clock menu more-arrow no yes mobile

Filed under:

3 things we learned from Sevilla’s Europa League final victory over Dnipro

Dnipro didn't make things easy, but Unai Emery's Sevilla lifted the Europa League for a historic fourth time.

Shaun Botterill/Getty Images

Sevilla lifted the Europa League trophy for a historic fourth time on Wednesda after seeing off a stubborn Dnipro Dnipropetrovsk, 3-2, in Warsaw. It was an entertaining game between two well-matched sides, but the Spaniards had just enough quality in front of goal to defend the title they claimed last year.

The tone for a lively first half was set after just seven minutes, when a simple long ball out of the Dnipro defense was flicked into the path of winger Matheus, whose chipped cross was powered home by striker Nikola Kalinić. Given Dnipro's impressive defensive record at this tournament so far, it was just about the worst start Sevilla could have made. They had given the underdogs something to hang onto.

However, as the clock ticked on, Sevilla began to assert themselves on the match. Winger Vitolo had a great chance blocked on the edge of the area after 11 minutes, and midway through the first period a Grzegorz Krychowiak header was palmed away by Dnipro goalkeeper Denys Boyko.

It took them until just short of the half hour mark, but eventually Sevilla produced an equalizer. A short corner and subsequent cross caused havoc in the Dnipro box, with Krychowiak capitalizing by drilling the ball home from inside the crowded penalty area.

Within five minutes, the Spaniards had the lead. A perfect José Reyes through ball was met by a defense-splitting Carlos Bacca run, leaving the Colombian forward with the relatively simple task of rounding the goalkeeper and slotting home. The game had been completely turned on its head.

However, Dnipro were undeterred, and enjoyed a resurgence toward the end of the half. A Yevhen Konoplyanka rocket required a touch from Sevilla keeper Sergio Rico, before his teammate Ruslan Rotan equalized with a deft free kick in the final minutes of the regulation 45. It was the best possible end to a brilliant opening period, and set up a grandstand second half.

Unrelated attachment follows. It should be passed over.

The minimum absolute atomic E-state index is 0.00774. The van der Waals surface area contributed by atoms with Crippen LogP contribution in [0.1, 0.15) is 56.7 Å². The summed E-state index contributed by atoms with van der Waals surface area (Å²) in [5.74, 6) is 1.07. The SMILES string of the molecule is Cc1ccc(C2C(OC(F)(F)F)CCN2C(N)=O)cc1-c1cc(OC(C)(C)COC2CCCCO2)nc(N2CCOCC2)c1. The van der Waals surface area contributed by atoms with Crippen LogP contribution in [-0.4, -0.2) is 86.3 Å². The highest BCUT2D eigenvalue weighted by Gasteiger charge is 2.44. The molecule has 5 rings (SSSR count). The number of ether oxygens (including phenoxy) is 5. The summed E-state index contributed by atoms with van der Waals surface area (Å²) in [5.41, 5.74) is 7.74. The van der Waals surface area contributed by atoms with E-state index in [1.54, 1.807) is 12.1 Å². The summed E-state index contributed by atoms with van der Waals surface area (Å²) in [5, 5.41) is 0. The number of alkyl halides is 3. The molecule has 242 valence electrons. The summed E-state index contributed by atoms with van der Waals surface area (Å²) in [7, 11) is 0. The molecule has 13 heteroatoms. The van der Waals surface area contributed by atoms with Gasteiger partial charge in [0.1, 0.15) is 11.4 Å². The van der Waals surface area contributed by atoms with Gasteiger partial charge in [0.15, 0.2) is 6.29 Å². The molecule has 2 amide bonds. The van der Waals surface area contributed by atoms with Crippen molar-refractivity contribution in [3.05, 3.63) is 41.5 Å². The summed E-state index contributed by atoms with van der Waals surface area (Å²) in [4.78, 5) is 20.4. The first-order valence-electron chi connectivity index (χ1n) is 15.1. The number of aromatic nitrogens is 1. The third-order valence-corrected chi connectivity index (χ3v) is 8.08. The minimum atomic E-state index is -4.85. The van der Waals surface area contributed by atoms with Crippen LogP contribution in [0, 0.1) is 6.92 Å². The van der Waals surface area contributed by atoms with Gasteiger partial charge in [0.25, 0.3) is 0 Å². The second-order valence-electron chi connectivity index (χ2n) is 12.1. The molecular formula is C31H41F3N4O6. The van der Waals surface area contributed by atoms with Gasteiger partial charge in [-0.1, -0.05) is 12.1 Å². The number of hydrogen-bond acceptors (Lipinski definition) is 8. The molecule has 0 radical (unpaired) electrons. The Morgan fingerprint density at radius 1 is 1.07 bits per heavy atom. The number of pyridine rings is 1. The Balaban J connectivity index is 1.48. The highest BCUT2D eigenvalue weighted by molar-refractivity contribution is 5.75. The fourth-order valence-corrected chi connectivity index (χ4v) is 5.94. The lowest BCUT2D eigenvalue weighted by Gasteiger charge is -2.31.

Dnipro were the more impressive of the two sides after the restart, and though they failed to seriously test Rico, they successfully denied Sevilla the space to test their own goalkeeper. As in the first half, the Spaniards were largely restricted to threatening on set-pieces.

But, unfortunately for Dnipro, football is a cruel game, and it showed as much just inside the final 20 minutes. A poor clearance offered Vitolo the chance to prod the ball straight through a crowded defense and into the penalty area. The first to react was Bacca, who pounced in the box and coolly prodded the ball beyond Boyko to seal his brace.

He nearly had a hat-trick on a deep cross from the right with just over 10 minutes left, though his header was parried over the bar by from point-blank range. Sadly for Boyko, his save was all in vain, with Sevilla running out 3-2 winners.

Dnipro Dnipropetrovsk: Boyko; Matos, Cheberyachko, Douglas, Fedetskiy; Fedorchuk (Bezus 68'), Kankava (Shakhov 86'); Konoplyanka, Rotan, Matheus; Kalinić (Seleznyov 78').

Goals: Kalinić (7'), Rotan (44').

Sevilla: Rico; Trémoulinas, Kolodziejczak, Carriço, Vidal; Krychowiak, Mbia; Vitolo, Banega (Iborra 87'), Reyes (Coke 59'); Bacca (Gameiro 82').

Goals: Krychowiak (28'), Bacca (31'. 73').

3 Things

1. Carlos Bacca is good

Sevilla striker Carlos Bacca's brace in Wednesday's match was the icing on the cake after an excellent domestic season. The 28-year-old Colombian led the line excellently against a strong Dnipro defense, with his textbook movement and clinical finishing contributing to his side's win.

2. Dnipro stayed cool under pressure

Dnipro's defining features throughout this tournament have been their impressive defensive organization and remarkable ability to never say die (remember they were bottom of their group heading into the final match day). In this match, they exhibited both. They proved to be stubborn opponents against an individually superior Sevilla through their exceptional industry across the field, and recovered from the blow of conceding twice in quick succession in the first half. They seem to have the perfect mix of tactical intelligence and a steely mental fortitude, and they were a credit to themselves in their first European final.

3. Someone still hasn't signed Yevhen Konoplyanka

His contract expires next month, folks! This match showed that the tricky Ukrainian winger is a tidy player indeed, with his close control and incredible rocket of a shot causing Sevilla problems throughout. Expect him to be signing for a bigger club any time soon.